WELCOME TO THE CFZ BLOG NETWORK: COME AND JOIN THE FUN

Half a century ago, Belgian Zoologist Bernard Heuvelmans first codified cryptozoology in his book On the Track of Unknown Animals.

The Centre for Fortean Zoology (CFZ) are still on the track, and have been since 1992. But as if chasing unknown animals wasn't enough, we are involved in education, conservation, and good old-fashioned natural history! We already have three journals, the largest cryptozoological publishing house in the world, CFZtv, and the largest cryptozoological conference in the English-speaking world, but in January 2009 someone suggested that we started a daily online magazine! The CFZ bloggo is a collaborative effort by a coalition of members, friends, and supporters of the CFZ, and covers all the subjects with which we deal, with a smattering of music, high strangeness and surreal humour to make up the mix.

It is edited by CFZ Director Jon Downes, and subbed by the lovely Lizzy Bitakara'mire (formerly Clancy), scourge of improper syntax. The daily newsblog is edited by Corinna Downes, head administratrix of the CFZ, and the indexing is done by Lee Canty and Kathy Imbriani. There is regular news from the CFZ Mystery Cat study group, and regular fortean bird news from 'The Watcher of the Skies'. Regular bloggers include Dr Karl Shuker, Dale Drinnon, Richard Muirhead and Richard Freeman.The CFZ bloggo is updated daily, and there's nothing quite like it anywhere else. Come and join us...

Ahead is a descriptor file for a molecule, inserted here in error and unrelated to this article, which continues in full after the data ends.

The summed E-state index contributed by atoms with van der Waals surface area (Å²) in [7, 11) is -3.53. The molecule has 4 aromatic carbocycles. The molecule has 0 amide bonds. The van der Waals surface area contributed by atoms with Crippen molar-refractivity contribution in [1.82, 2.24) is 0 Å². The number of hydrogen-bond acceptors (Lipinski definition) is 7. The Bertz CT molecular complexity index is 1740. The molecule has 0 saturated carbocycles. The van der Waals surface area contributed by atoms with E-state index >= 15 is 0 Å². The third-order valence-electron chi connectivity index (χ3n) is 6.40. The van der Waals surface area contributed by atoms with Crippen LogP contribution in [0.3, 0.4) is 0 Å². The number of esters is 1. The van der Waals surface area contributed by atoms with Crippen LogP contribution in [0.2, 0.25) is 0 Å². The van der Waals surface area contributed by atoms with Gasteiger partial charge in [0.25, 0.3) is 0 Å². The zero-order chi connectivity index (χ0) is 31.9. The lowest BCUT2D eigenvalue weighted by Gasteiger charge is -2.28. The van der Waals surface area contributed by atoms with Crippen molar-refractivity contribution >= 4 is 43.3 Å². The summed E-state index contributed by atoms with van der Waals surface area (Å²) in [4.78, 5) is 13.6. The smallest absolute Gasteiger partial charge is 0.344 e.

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Thursday, June 18, 2009

GEORGINA EDWARDS: Stingray Migration

It is always a pleasure to welcome a new guest blogger but this is a special pleasure because it is the first time that we have had two generations of guest bloggers in the same family. Georgina, who was pivotally involved in the Loch Ness Investigation Bureau during the glory years, is also the mother of bloggo regular Fleur Fulcher....

Looking like giant leaves floating in the sea, thousands of Golden Rays are seen here gathering off the coast of Mexico. The spectacular scene was captured as the magnificent creatures made one of their biannual mass migrations to more agreeable waters. Gliding silently beneath the waves, they turned vast areas of blue water to gold off the northern tip of the Yucatan Peninsula . Sandra Critelli, an amateur photographer, stumbled across the phenomenon while looking for whale sharks. She said: "It was an unreal image, very difficult to describe. The surface of the water was covered by warm and different shades of gold and looked like a bed of autumn leaves gently moved by the wind.

"We were surrounded by them without seeing the edge of the school and we could see many under the water surface too. I feel very fortunate I was there in the right place at the right time to experience nature at its best." Measuring up to 7ft (2.1 metres) from wing-tip to wing-tip, Golden rays are also more prosaically known as cow nose rays.






1 comment:

Fred said...

That's one hell of a screen saver.